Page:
What floats my boat, baby, is The Haunting. My brain is starting to glaze over ever so slightly and I'm sure that my brief posting about the movie will not do it justice. Let's just call it the mother of all haunted house movies, shall we?
It's simply an astounding piece of filmmaking any way you slice it. Only a master craftsman such as Wise be able to evoke such a huge reaction in an audience by giving the, really, so very little. A horror film with one special effect? How can that succeed? It works because the visuals, the lighting, and the sound are utilized to far greater effect than any CGI ghost could ever be. Robert Wise knows that we don't need to know exactly what's lurking on the other side of the door- it's the not knowing who or what is pounding and turning the knob that will make us cower in fear. The Haunting is definitely a film to watch with the lights turned off, and no matter how many times I see it, I still feel my heart begin to beat faster when the footsteps and the voices start.
I've really terribly glossed over the plot here because I'm going to assume that all you good horror film fans have seen this one. If you haven't, you're truly missing out on a classic, timeless exercise in terror. Four people, each in their own way wanting desperately to be accepted and to belong, staying in one very, very bad house. Hill House is simply born bad- there are no reasons for its malevolence, there is no appeasing the spirits within so they'll go away. It's purely an evil place, and as Luke (Russ Tamblyn) says, "It ought to be burned down and the ground sown with salt."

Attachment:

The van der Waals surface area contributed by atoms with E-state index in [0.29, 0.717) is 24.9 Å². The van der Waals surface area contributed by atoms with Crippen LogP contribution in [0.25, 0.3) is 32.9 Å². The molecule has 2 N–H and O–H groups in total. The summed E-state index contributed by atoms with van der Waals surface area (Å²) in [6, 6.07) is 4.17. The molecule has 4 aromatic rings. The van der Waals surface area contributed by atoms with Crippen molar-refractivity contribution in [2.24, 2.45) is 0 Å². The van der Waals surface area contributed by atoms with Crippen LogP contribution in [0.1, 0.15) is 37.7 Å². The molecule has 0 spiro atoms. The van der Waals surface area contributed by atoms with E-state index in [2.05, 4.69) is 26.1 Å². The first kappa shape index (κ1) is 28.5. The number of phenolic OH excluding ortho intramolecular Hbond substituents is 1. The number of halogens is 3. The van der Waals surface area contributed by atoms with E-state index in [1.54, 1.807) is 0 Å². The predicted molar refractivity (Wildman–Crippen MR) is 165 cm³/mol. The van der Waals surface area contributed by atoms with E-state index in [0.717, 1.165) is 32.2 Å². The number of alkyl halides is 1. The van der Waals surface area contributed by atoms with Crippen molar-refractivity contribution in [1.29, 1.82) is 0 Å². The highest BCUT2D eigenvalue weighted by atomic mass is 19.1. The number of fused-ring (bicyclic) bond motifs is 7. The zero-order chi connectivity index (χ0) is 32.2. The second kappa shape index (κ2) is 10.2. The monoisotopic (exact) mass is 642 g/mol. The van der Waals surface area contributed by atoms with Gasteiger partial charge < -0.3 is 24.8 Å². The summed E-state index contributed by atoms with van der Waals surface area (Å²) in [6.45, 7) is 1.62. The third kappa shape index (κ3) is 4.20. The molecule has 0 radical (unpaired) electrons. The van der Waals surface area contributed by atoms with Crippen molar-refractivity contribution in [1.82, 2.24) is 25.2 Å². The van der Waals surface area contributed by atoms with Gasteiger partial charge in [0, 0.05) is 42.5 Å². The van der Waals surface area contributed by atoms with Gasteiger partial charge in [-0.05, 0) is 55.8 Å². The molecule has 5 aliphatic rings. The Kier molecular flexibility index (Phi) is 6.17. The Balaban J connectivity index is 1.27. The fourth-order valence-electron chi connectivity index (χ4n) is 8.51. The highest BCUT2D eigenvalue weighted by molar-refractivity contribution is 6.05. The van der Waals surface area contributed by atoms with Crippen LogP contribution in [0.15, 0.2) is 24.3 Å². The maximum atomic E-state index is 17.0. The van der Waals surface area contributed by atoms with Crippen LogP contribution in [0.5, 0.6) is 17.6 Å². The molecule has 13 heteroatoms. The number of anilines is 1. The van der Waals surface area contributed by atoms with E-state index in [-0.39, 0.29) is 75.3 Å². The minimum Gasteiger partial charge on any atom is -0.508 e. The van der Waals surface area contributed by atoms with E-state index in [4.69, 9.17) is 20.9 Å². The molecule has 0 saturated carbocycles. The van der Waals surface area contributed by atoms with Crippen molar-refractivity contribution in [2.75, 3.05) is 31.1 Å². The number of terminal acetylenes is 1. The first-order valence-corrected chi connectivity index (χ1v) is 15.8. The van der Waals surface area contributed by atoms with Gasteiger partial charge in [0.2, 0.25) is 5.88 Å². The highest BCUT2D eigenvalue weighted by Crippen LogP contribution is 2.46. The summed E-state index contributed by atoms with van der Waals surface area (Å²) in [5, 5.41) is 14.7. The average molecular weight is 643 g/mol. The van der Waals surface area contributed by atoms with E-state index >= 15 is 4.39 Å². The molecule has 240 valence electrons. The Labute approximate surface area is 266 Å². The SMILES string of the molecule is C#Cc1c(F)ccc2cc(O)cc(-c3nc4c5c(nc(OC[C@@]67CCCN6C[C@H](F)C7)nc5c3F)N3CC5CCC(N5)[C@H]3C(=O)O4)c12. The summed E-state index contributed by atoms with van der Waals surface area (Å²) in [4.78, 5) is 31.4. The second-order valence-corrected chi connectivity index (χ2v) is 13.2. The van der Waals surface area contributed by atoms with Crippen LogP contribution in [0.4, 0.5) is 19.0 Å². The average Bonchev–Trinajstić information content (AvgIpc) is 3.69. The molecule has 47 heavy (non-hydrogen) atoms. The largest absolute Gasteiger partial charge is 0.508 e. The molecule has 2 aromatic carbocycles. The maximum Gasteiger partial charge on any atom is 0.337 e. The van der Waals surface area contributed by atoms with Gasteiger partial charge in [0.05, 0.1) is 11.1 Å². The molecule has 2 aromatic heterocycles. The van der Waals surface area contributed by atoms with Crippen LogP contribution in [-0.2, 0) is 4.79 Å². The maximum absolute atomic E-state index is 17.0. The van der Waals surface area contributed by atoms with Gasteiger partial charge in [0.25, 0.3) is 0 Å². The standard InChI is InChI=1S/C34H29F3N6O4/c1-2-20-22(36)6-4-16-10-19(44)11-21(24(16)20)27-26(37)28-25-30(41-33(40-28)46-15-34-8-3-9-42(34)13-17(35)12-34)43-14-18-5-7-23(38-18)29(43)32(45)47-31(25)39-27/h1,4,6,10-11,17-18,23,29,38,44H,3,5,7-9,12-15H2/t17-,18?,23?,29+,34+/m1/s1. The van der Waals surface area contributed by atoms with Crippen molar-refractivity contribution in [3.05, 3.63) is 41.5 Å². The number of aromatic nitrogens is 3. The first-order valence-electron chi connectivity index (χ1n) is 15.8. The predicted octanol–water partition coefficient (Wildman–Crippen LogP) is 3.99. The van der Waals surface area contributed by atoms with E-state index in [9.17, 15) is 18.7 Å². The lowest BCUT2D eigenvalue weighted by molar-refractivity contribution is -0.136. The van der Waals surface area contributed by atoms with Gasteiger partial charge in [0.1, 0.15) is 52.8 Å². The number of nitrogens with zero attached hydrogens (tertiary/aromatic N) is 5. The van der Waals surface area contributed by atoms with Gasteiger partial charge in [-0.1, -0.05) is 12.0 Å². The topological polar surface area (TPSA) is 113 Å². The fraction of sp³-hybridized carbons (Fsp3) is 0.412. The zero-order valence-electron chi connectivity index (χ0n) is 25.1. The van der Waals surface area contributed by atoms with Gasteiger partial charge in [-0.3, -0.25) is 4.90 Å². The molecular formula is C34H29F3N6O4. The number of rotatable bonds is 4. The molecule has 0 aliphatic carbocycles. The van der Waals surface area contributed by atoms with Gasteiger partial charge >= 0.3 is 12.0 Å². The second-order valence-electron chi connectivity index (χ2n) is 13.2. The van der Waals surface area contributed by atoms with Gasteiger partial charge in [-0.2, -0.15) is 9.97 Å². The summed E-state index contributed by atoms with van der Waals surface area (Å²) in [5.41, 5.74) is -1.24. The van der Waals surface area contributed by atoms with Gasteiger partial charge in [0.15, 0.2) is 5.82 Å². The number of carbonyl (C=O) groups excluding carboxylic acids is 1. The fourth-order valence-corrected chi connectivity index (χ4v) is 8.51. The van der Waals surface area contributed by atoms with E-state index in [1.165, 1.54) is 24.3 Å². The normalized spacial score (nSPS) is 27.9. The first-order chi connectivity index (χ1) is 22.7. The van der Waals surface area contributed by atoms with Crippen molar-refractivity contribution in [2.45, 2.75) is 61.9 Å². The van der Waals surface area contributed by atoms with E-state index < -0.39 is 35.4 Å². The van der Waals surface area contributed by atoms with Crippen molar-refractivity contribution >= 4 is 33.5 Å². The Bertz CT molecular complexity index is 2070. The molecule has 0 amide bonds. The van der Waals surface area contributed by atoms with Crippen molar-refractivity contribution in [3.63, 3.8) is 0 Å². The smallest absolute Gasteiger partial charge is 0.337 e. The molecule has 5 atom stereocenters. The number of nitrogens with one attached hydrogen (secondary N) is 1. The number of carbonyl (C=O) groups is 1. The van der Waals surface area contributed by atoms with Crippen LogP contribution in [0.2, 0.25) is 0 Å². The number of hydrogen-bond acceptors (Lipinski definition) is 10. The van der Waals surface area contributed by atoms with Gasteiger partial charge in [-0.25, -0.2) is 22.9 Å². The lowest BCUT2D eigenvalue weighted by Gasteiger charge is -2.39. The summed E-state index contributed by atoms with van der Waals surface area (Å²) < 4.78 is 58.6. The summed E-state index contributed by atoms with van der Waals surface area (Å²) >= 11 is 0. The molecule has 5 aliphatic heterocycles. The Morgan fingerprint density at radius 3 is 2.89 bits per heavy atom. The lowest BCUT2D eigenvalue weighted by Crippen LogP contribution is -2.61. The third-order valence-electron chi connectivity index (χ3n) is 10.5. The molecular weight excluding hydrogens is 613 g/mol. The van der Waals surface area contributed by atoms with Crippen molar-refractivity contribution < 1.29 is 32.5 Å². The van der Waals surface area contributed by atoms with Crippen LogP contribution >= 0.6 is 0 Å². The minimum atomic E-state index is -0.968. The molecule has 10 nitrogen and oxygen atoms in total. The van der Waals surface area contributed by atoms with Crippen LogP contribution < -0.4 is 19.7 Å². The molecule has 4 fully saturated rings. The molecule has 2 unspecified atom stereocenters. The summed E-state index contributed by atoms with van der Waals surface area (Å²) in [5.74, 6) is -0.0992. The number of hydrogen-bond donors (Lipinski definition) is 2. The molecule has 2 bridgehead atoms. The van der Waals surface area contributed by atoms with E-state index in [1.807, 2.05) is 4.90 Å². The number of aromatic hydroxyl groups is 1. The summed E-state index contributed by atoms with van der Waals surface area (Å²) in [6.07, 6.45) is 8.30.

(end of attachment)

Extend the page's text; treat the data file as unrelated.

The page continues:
If you've yet to read the book upon which the film is based, Shirley Jackson's The Haunting of Hill House, then again- do yourself a favor and get a copy. Jackson manages to evoke more atmosphere and chills in a paragraph than other horror writers can in hundreds of overwrought pages:
No live organism can continue for long to exist sanely under conditions of absolute reality; even larks and katydids are supposed, by some, to dream. Hill House, not sane, stood by itself against its hills, holding darkness within; it had stood so for eighty years and might stand for eighty more. Within, walls continued upright, bricks met neatly, floors were firm, and doors were sensibly shut; silence lay steadily against the wood and stone of Hill House, and whatever walked there, walked alone.Oh, and I'm totally in love with Claire Bloom in this movie. That is all.